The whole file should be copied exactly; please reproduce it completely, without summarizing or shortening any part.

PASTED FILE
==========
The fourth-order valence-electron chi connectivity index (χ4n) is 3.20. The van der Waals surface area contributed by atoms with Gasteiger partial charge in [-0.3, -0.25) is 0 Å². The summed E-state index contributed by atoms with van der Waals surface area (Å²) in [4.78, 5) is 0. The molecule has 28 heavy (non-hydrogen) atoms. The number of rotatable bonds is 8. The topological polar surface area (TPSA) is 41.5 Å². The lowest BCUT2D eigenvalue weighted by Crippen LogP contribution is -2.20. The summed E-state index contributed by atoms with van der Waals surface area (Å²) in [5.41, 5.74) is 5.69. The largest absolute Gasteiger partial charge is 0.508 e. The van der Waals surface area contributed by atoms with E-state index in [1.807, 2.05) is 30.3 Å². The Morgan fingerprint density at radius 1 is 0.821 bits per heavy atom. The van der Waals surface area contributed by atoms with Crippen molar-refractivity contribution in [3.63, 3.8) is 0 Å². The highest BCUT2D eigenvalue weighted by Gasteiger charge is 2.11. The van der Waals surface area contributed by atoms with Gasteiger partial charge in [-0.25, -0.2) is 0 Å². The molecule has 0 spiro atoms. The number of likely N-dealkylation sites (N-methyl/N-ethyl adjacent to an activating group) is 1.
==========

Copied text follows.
The fourth-order valence-electron chi connectivity index (χ4n) is 3.20. The van der Waals surface area contributed by atoms with Gasteiger partial charge in [-0.3, -0.25) is 0 Å². The summed E-state index contributed by atoms with van der Waals surface area (Å²) in [4.78, 5) is 0. The molecule has 28 heavy (non-hydrogen) atoms. The number of rotatable bonds is 8. The topological polar surface area (TPSA) is 41.5 Å². The lowest BCUT2D eigenvalue weighted by Crippen LogP contribution is -2.20. The summed E-state index contributed by atoms with van der Waals surface area (Å²) in [5.41, 5.74) is 5.69. The largest absolute Gasteiger partial charge is 0.508 e. The van der Waals surface area contributed by atoms with E-state index in [1.807, 2.05) is 30.3 Å². The Morgan fingerprint density at radius 1 is 0.821 bits per heavy atom. The van der Waals surface area contributed by atoms with Crippen molar-refractivity contribution in [3.63, 3.8) is 0 Å². The highest BCUT2D eigenvalue weighted by Gasteiger charge is 2.11. The van der Waals surface area contributed by atoms with Gasteiger partial charge in [-0.25, -0.2) is 0 Å². The molecule has 0 spiro atoms. The number of likely N-dealkylation sites (N-methyl/N-ethyl adjacent to an activating group) is 1.